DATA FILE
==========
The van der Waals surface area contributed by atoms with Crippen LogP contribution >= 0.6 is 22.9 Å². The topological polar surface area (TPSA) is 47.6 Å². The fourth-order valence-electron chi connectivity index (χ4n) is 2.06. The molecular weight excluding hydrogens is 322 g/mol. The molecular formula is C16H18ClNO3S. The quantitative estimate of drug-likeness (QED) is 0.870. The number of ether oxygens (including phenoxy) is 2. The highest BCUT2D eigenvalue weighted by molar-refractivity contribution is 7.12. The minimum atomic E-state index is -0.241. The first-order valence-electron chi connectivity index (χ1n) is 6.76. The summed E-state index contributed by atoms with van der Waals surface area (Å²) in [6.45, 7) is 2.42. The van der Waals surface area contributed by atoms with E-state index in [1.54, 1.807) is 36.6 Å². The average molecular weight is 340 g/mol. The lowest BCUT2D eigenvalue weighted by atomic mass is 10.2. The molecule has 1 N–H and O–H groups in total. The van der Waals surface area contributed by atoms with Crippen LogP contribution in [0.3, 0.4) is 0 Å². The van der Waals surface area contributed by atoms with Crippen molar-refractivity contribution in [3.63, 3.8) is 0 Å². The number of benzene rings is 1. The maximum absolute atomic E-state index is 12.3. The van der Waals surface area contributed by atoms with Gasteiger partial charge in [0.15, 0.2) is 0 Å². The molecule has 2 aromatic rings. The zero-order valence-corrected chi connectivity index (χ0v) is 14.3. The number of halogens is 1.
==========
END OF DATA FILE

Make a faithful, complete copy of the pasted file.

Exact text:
The van der Waals surface area contributed by atoms with Crippen LogP contribution >= 0.6 is 22.9 Å². The topological polar surface area (TPSA) is 47.6 Å². The fourth-order valence-electron chi connectivity index (χ4n) is 2.06. The molecular weight excluding hydrogens is 322 g/mol. The molecular formula is C16H18ClNO3S. The quantitative estimate of drug-likeness (QED) is 0.870. The number of ether oxygens (including phenoxy) is 2. The highest BCUT2D eigenvalue weighted by molar-refractivity contribution is 7.12. The minimum atomic E-state index is -0.241. The first-order valence-electron chi connectivity index (χ1n) is 6.76. The summed E-state index contributed by atoms with van der Waals surface area (Å²) in [6.45, 7) is 2.42. The van der Waals surface area contributed by atoms with E-state index in [1.54, 1.807) is 36.6 Å². The average molecular weight is 340 g/mol. The lowest BCUT2D eigenvalue weighted by atomic mass is 10.2. The molecule has 1 N–H and O–H groups in total. The van der Waals surface area contributed by atoms with Crippen LogP contribution in [0.3, 0.4) is 0 Å². The van der Waals surface area contributed by atoms with Crippen molar-refractivity contribution in [3.63, 3.8) is 0 Å². The number of benzene rings is 1. The maximum absolute atomic E-state index is 12.3. The van der Waals surface area contributed by atoms with Gasteiger partial charge in [0.15, 0.2) is 0 Å². The molecule has 2 aromatic rings. The zero-order valence-corrected chi connectivity index (χ0v) is 14.3. The number of halogens is 1.